Three Senate Democrats filed a lawsuit Monday arguing that Acting Attorney General Matthew Whitaker's appointment is unconstitutional and asking a federal judge to remove him. The suit, filed by Sens. Richard Blumenthal of Connecticut, Mazie Hirono of Hawaii, and Sheldon Whitehouse of Rhode Island, argues that Whitaker's appointment violates the Constitution because he has not been confirmed by the Senate. Whitaker was elevated to the top job after Jeff Sessions was ousted by President Donald Trump on Nov. 7. The Constitution's Appointments Clause requires that the Senate confirm all principal officials before they can serve in their office. More from the AP:
- The Justice Department released a legal opinion last week that said Whitaker's appointment would not violate the clause because he is serving in an acting capacity. The opinion concluded that Whitaker, even without Senate confirmation, may serve in an acting capacity because he has been at the department for more than a year at a "sufficiently senior pay level."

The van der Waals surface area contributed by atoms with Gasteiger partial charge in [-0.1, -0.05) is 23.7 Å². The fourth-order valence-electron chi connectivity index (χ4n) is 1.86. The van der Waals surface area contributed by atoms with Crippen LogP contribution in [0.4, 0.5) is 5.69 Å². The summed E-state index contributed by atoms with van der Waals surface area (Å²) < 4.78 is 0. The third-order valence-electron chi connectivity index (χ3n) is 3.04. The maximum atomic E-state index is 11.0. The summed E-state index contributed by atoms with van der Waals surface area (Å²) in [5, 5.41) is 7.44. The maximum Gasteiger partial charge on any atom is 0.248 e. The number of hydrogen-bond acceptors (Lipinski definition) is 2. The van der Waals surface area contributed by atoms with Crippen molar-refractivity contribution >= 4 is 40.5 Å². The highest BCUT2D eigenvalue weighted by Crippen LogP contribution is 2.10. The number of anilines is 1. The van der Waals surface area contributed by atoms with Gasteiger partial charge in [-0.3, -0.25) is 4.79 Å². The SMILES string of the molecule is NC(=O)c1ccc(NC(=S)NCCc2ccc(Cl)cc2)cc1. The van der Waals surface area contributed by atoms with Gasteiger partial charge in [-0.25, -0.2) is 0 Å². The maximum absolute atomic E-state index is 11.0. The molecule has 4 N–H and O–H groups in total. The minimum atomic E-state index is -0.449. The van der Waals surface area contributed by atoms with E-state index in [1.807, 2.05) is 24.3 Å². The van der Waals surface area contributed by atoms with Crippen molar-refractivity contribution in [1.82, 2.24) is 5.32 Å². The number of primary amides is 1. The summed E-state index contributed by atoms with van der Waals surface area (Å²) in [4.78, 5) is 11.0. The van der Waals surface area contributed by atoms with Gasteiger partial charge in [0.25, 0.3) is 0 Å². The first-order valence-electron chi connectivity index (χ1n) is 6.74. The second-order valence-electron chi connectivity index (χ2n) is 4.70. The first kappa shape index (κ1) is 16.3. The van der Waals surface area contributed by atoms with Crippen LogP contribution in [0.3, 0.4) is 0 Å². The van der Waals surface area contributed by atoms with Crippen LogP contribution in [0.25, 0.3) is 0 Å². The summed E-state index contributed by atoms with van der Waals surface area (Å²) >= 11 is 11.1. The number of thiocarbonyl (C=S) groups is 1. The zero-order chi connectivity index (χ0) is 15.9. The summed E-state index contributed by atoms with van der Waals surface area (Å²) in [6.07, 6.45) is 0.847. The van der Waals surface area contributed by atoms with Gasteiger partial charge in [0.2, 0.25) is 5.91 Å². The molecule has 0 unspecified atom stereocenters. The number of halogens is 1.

- The Justice Department issued a statement Monday defending Whitaker's appointment as "lawful" and said it comports with the Appointments Clause, the Federal Vacancies Reform Act, and legal precedent. "There are over 160 instances in American history in which non-Senate confirmed persons performed, on a temporary basis, the duties of a Senate-confirmed position," Justice Department spokeswoman Kerri Kupec said. "To suggest otherwise is to ignore centuries of practice and precedent."
- "President Trump is denying senators our constitutional obligation and opportunity to do our job: scrutinizing the nomination of our nation's top law enforcement official," Blumenthal said in a statement. "The reason is simple: Whitaker would never pass the advice and consent test. In selecting a so-called 'constitutional nobody' and thwarting every senator's constitutional duty, Trump leaves us no choice but to seek recourse through the courts."
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